Sunday, November 04, 2007

(I'll resist a pun) Fiasco 07

Well, last weekend i was at Fiasco; notionally helping the Leeds club set up and strip down the show. That also left the bulk of the day ambling around the traders, and trying to sell some books (not particularly successfully as it happened). I wasn't theoretically in a position to buy much; there seemed little point, when I'm moving in a month and everything is going into storage. But never the less I came back with twenty quids worth of second hand 28mm Spartans and Medievals; 32 unpainted Foundry and Blacktree figures - a bargain.

That aside I turned a twenty quid profit on the day, after selling a board game, and a handful of Role playing games.

As for the games on show, well, it wasn't all that inspiring. Firstly I apologise for the picture quality, but the Royal Armouries had apparently elected for 'mood lighting' in the main hall.

First A War of the Worlds game that I've seen at a couple of shows. It is always popular and well attended. The painting is not bad and it looks attractive. Though obviously, it their out at sea the tripods feet should not be showing!

Secondly a Napoleonics, or similar period game being played using the Piquet rules in 20mm. This was an appealing looking game, despite the hex terrain, which I'm not normally a fan of. It was nice to see someone using 20mm scale, though so far as I could tell, all the figures were metals.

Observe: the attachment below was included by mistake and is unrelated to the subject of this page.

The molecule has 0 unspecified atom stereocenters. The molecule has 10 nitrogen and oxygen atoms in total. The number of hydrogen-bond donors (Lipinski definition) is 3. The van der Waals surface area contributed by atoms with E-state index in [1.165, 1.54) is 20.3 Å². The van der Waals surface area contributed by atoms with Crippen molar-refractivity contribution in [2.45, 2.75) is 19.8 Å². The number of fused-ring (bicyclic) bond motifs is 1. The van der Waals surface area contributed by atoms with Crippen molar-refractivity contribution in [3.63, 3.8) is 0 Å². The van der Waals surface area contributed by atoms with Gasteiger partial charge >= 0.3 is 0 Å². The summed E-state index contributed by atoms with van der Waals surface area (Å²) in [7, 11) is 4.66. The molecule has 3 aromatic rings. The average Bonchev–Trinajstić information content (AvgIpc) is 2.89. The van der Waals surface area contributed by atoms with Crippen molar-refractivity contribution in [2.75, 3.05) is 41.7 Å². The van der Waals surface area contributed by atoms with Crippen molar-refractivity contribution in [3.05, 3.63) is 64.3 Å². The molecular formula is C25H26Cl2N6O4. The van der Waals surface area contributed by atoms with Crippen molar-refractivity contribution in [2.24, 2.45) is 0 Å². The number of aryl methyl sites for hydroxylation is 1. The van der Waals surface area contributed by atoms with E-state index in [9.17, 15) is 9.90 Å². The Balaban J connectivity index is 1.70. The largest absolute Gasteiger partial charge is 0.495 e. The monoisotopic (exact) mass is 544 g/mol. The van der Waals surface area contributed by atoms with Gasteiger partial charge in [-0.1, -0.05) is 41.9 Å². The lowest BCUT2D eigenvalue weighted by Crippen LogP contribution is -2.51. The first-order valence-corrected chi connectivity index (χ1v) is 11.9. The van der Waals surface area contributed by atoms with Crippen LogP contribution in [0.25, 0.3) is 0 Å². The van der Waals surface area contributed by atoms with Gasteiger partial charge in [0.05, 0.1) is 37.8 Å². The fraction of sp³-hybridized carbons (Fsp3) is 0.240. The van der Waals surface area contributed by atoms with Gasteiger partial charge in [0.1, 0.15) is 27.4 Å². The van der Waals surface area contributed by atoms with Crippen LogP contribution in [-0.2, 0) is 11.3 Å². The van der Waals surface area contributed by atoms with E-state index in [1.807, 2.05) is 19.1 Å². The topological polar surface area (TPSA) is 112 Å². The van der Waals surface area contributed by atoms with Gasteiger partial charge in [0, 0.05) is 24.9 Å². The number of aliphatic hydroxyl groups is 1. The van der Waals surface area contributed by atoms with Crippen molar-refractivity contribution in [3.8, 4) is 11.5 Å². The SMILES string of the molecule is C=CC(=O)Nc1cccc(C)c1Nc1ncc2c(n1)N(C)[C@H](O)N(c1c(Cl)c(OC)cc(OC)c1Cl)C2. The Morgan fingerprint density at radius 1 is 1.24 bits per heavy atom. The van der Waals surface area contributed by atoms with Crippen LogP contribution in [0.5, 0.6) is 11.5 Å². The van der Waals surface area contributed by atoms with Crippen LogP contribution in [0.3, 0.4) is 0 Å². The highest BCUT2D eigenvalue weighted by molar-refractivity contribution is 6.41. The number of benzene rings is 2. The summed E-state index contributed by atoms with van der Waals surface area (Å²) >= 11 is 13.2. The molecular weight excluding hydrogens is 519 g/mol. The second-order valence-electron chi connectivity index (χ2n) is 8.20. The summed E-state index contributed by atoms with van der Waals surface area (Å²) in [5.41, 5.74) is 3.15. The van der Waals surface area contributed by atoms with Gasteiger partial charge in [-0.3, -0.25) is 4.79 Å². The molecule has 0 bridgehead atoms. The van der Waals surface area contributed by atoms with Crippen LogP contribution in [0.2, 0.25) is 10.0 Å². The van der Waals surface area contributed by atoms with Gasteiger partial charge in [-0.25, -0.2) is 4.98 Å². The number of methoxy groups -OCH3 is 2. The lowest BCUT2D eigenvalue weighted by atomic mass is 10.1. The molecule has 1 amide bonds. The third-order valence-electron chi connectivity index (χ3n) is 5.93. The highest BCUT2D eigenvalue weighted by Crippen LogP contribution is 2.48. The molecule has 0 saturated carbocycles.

Next an excellent looking display set in the Russian Civil War. Probably the best looking display at the show, with excellent scenery and pretty good figures.

You'll note I call it a display though. I never saw a dice rolled or a figure moved all day, those cavalry were weaving round the docks for seven hours.

How not to do a display game. The society of ancients game was presumably intended as a participation game, but it looked so ugly their stand seemed deserted all day. I've often seen the SOA at shows and it always appears to be two archaeology students re-fighting Cannae with twenty 15mm figures each over some bits of fuzzy felt. They do themselves no favours on the presentation front.
The Lance and Longbow society did a far better job by comparison, not the best painted figures or scenery, but clearly done for regular use; not merely for shows. The impact of seeing hundreds of 25-28mm landsknechts storming the earthworks was really nice. Old school wargaming.

Upstairs the Rules of Engagement people had a participation skirmish game set up. Basically just infantry and Hedgerow on a four by three table. The figures looked good, and the rules may be one for the future...

Lastly there was a game based on The German assault into the Romanian capital after their coup (I think, I am now pretty hazy on what their blurb said). Lovely scenery, and some nice models; another popular game.

So what have we learned? A game with visual impact makes for popularity, even if it is virtually static all day. A game that people are familiar with from other shows will likely find players. Helping traders to set up and strip down, is nice, but not recompensed by free entry to the show (especially when it means starting at 7am). And even when I know I can't I will still buy little models for some unspecified time in the future.
Oh well.

1 comment:

  1. Thanks for posting the pictures of the L&L game of Biocca. I liked the RCW game as well and it was using the Red Actions rules that normally play quickly